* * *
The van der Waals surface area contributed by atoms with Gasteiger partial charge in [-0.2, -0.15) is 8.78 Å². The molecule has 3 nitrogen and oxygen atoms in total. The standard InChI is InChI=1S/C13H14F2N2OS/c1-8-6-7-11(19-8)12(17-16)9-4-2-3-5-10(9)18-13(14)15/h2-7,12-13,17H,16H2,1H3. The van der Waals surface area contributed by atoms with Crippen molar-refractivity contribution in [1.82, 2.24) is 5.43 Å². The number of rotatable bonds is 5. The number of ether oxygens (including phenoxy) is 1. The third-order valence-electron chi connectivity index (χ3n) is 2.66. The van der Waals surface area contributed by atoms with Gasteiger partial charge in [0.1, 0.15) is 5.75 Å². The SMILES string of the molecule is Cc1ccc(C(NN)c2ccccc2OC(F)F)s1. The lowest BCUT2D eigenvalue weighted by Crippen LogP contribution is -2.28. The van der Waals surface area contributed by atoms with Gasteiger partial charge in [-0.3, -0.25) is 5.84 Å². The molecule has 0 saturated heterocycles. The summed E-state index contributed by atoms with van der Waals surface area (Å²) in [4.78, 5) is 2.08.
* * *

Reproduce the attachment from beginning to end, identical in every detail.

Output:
The van der Waals surface area contributed by atoms with Gasteiger partial charge in [-0.2, -0.15) is 8.78 Å². The molecule has 3 nitrogen and oxygen atoms in total. The standard InChI is InChI=1S/C13H14F2N2OS/c1-8-6-7-11(19-8)12(17-16)9-4-2-3-5-10(9)18-13(14)15/h2-7,12-13,17H,16H2,1H3. The van der Waals surface area contributed by atoms with Crippen molar-refractivity contribution in [1.82, 2.24) is 5.43 Å². The number of rotatable bonds is 5. The number of ether oxygens (including phenoxy) is 1. The third-order valence-electron chi connectivity index (χ3n) is 2.66. The van der Waals surface area contributed by atoms with Gasteiger partial charge in [0.1, 0.15) is 5.75 Å². The SMILES string of the molecule is Cc1ccc(C(NN)c2ccccc2OC(F)F)s1. The lowest BCUT2D eigenvalue weighted by Crippen LogP contribution is -2.28. The van der Waals surface area contributed by atoms with Gasteiger partial charge in [-0.3, -0.25) is 5.84 Å². The molecule has 0 saturated heterocycles. The summed E-state index contributed by atoms with van der Waals surface area (Å²) in [4.78, 5) is 2.08.